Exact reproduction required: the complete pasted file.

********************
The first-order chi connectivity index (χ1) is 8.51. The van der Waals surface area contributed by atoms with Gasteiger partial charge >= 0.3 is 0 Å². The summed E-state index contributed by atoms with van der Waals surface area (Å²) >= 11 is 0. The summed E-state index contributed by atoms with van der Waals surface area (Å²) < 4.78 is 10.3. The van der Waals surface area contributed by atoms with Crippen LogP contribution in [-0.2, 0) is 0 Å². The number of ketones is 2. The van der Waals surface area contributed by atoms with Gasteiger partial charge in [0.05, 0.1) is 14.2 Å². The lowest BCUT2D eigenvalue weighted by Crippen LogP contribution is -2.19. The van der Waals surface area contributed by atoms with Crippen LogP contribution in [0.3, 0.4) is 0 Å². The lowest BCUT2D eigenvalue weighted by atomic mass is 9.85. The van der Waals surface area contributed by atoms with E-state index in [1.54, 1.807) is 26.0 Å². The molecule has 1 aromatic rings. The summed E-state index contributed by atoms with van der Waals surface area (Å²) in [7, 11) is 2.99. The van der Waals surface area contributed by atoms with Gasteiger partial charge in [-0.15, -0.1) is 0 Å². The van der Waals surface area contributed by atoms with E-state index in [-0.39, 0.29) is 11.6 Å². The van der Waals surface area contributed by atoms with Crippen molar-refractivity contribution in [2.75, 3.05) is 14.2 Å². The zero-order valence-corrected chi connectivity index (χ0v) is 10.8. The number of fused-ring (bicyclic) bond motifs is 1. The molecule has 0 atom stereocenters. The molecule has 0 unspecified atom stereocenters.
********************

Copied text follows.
The first-order chi connectivity index (χ1) is 8.51. The van der Waals surface area contributed by atoms with Gasteiger partial charge >= 0.3 is 0 Å². The summed E-state index contributed by atoms with van der Waals surface area (Å²) >= 11 is 0. The summed E-state index contributed by atoms with van der Waals surface area (Å²) < 4.78 is 10.3. The van der Waals surface area contributed by atoms with Crippen LogP contribution in [-0.2, 0) is 0 Å². The number of ketones is 2. The van der Waals surface area contributed by atoms with Gasteiger partial charge in [0.05, 0.1) is 14.2 Å². The lowest BCUT2D eigenvalue weighted by Crippen LogP contribution is -2.19. The van der Waals surface area contributed by atoms with Crippen LogP contribution in [0.3, 0.4) is 0 Å². The lowest BCUT2D eigenvalue weighted by atomic mass is 9.85. The van der Waals surface area contributed by atoms with E-state index in [1.54, 1.807) is 26.0 Å². The molecule has 1 aromatic rings. The summed E-state index contributed by atoms with van der Waals surface area (Å²) in [7, 11) is 2.99. The van der Waals surface area contributed by atoms with Gasteiger partial charge in [-0.15, -0.1) is 0 Å². The van der Waals surface area contributed by atoms with E-state index in [-0.39, 0.29) is 11.6 Å². The van der Waals surface area contributed by atoms with Crippen molar-refractivity contribution in [2.75, 3.05) is 14.2 Å². The zero-order valence-corrected chi connectivity index (χ0v) is 10.8. The number of fused-ring (bicyclic) bond motifs is 1. The molecule has 0 atom stereocenters. The molecule has 0 unspecified atom stereocenters.